How a great idea to merge Call Of Duty: Black Ops Cold War, Warzone, and Modern Warfare lead to confusing purchases, overpowered guns, and challenges that didn’t please either audience.
Call Of Duty recently merged progression, a season pass, and some guns across Cold War, Warzone, and Modern Warfare. In theory, it was a great idea that would allow any Call Of Duty player to engage in any mode and carry progress across games. In reality Call Of Duty: Black Ops Cold War is a more traditional Call Of Duty title with a different audience from the mil-sim inspired Modern Warfare, so the merger has resulted in Warzone challenges that don’t appeal to Cold War players, erased or made meaningless progress for Modern Warfare players, overpowered guns like the Mac-10 and DMR 14 in Warzone, and created unlocks that some players can’t use unless they purchased the other title.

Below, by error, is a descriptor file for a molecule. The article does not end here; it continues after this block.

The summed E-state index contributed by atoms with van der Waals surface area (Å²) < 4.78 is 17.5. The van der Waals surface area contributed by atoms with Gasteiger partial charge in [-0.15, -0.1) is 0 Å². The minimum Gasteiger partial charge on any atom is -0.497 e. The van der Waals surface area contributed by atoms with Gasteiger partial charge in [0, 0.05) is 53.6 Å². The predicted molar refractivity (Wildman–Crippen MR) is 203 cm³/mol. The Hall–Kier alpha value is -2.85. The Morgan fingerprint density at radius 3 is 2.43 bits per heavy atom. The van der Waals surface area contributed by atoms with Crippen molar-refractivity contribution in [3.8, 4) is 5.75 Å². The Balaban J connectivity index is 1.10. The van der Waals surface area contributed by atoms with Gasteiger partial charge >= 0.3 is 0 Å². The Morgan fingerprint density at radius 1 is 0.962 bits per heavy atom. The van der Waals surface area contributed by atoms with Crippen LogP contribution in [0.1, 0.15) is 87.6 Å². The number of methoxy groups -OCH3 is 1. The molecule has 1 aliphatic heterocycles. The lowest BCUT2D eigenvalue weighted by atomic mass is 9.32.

In this video, we talk about what we feel Activision was trying to achieve, why it’s a good idea in theory, why it isn’t working yet, and what they can focus on next. Call Of Duty titles published by Activision are developed by multiple studios including Infinity Ward, Treyarch, Raven Software, and Sledgehammer Games. This is the first time progress has been linked across two separate games and a standalone free-to-play battle-royale. We have yet to see if this shared ecosystem will be used moving forward for all Call Of Duty titles, but there are lessons to be learned either way.